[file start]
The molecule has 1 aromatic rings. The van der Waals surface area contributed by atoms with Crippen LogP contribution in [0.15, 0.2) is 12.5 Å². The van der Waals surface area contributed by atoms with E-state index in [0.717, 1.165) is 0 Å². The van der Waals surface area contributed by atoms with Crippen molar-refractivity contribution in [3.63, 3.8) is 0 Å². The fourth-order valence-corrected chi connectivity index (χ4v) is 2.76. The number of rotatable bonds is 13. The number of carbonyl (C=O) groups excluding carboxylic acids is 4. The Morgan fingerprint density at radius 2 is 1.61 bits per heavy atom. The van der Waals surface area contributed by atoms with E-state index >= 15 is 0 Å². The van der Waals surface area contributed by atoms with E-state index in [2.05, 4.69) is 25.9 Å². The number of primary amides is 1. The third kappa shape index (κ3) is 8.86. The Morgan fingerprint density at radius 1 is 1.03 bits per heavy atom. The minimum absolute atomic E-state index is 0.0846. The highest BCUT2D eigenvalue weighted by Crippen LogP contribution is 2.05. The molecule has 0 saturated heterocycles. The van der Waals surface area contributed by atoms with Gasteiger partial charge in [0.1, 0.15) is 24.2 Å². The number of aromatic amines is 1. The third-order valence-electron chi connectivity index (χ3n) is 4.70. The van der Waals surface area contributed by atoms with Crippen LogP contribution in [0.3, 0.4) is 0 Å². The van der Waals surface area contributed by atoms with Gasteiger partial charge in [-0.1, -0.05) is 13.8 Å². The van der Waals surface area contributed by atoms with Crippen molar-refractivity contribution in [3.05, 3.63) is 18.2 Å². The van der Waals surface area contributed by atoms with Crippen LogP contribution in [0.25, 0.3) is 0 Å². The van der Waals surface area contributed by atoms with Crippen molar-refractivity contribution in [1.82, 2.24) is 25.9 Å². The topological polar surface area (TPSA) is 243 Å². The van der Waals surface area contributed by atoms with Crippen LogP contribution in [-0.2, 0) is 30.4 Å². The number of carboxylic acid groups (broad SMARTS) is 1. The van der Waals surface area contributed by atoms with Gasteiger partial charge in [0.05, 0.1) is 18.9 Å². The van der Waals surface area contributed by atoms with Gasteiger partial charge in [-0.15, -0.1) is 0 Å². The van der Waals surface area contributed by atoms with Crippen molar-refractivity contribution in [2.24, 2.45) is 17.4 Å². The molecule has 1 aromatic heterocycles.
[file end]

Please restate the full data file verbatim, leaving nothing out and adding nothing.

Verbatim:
The molecule has 1 aromatic rings. The van der Waals surface area contributed by atoms with Crippen LogP contribution in [0.15, 0.2) is 12.5 Å². The van der Waals surface area contributed by atoms with E-state index in [0.717, 1.165) is 0 Å². The van der Waals surface area contributed by atoms with Crippen molar-refractivity contribution in [3.63, 3.8) is 0 Å². The fourth-order valence-corrected chi connectivity index (χ4v) is 2.76. The number of rotatable bonds is 13. The number of carbonyl (C=O) groups excluding carboxylic acids is 4. The Morgan fingerprint density at radius 2 is 1.61 bits per heavy atom. The van der Waals surface area contributed by atoms with E-state index >= 15 is 0 Å². The van der Waals surface area contributed by atoms with E-state index in [2.05, 4.69) is 25.9 Å². The number of primary amides is 1. The third kappa shape index (κ3) is 8.86. The Morgan fingerprint density at radius 1 is 1.03 bits per heavy atom. The minimum absolute atomic E-state index is 0.0846. The highest BCUT2D eigenvalue weighted by Crippen LogP contribution is 2.05. The molecule has 0 saturated heterocycles. The van der Waals surface area contributed by atoms with Gasteiger partial charge in [0.1, 0.15) is 24.2 Å². The number of aromatic amines is 1. The third-order valence-electron chi connectivity index (χ3n) is 4.70. The van der Waals surface area contributed by atoms with Crippen LogP contribution in [0.3, 0.4) is 0 Å². The van der Waals surface area contributed by atoms with Gasteiger partial charge in [-0.1, -0.05) is 13.8 Å². The van der Waals surface area contributed by atoms with Crippen molar-refractivity contribution in [3.05, 3.63) is 18.2 Å². The van der Waals surface area contributed by atoms with Crippen LogP contribution in [0.25, 0.3) is 0 Å². The van der Waals surface area contributed by atoms with Crippen molar-refractivity contribution in [1.82, 2.24) is 25.9 Å². The topological polar surface area (TPSA) is 243 Å². The van der Waals surface area contributed by atoms with Crippen LogP contribution in [-0.2, 0) is 30.4 Å². The number of carboxylic acid groups (broad SMARTS) is 1. The van der Waals surface area contributed by atoms with Gasteiger partial charge in [0.05, 0.1) is 18.9 Å². The van der Waals surface area contributed by atoms with Gasteiger partial charge in [-0.15, -0.1) is 0 Å². The van der Waals surface area contributed by atoms with Crippen molar-refractivity contribution in [2.24, 2.45) is 17.4 Å². The molecule has 1 aromatic heterocycles.